“We’re after more gas appliances and gas load,” says Karen Fries, senior building representative, Metropolitan Utilities District, Omaha, Neb. “Customers are willing to pay more for a gas dryer, but not for plumbing a traditional black steel line to the dryer. That’s been the deal breaker.”
After just a few years of this type of promotion, most of Omaha’s mainstream builders are using CSST, including four high-volume builders that each construct more than 200 homes annually.
“You can’t hardly find a new home built in this area without CSST,” Rowell says.
As Rowell points out, the higher price tag is the first item on a contractor’s mind when contemplating a switch. While prices have dropped about 20 percent since Frazier Co. first started using CSST as more manufacturers produce their versions, the new tubing still costs about twice as much as black steel.
“We need to break apart the cost function, and differentiate between material cost and labor savings,” says Larry Wilson, Tru-Flex Metal Hose Corp. “When contractors say, ‘What’s it cost?’ they’re really only talking about the material cost.”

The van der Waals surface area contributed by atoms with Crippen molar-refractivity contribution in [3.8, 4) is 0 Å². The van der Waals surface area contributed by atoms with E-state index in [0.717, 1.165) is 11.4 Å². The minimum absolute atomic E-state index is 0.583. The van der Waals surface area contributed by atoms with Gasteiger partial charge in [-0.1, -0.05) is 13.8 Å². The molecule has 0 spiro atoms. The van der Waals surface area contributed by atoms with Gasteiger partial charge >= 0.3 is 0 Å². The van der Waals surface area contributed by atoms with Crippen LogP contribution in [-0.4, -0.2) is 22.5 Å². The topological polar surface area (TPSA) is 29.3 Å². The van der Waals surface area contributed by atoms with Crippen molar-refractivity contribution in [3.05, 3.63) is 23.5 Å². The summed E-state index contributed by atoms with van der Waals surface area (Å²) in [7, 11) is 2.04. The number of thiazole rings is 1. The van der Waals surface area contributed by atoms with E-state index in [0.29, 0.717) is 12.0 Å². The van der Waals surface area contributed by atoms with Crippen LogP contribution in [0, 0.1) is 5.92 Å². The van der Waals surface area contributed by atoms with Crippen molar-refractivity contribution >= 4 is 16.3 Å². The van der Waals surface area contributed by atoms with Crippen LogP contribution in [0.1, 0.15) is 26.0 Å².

Contractors know, however, there are hidden costs with black steel that can easily eat away at profits. “The overhead associated with CSST is significantly less than with black pipe,” say Keith Kosinski, vice president and general manager of Titeflex Corp.’s Gastite division. “The challenges are two-fold: We need to convert contractors to a new technology, and convince them they can make more money by using a product that does indeed cost twice as much.”
Both points require education. And Kosinski knows that everyone would use it, “if it cost 20 cents a foot.”
In the end, Kosinski also knows that CSST “saves the contractor hours,” which should discourage them from treating such a labor-saver as an “adder” that makes little if any profit. “The truth is, contractors don’t make profits on the hours they bill, they make profits on the number of jobs they close.”
The fixation on price alone isn’t as monolithic as a few years ago. “It was a difficult sell,” says Parker Hannifin’s Fitzpatrick. “But contractors are open-minded and looking for ways to save on labor, and make margin on jobs they couldn’t even do before.”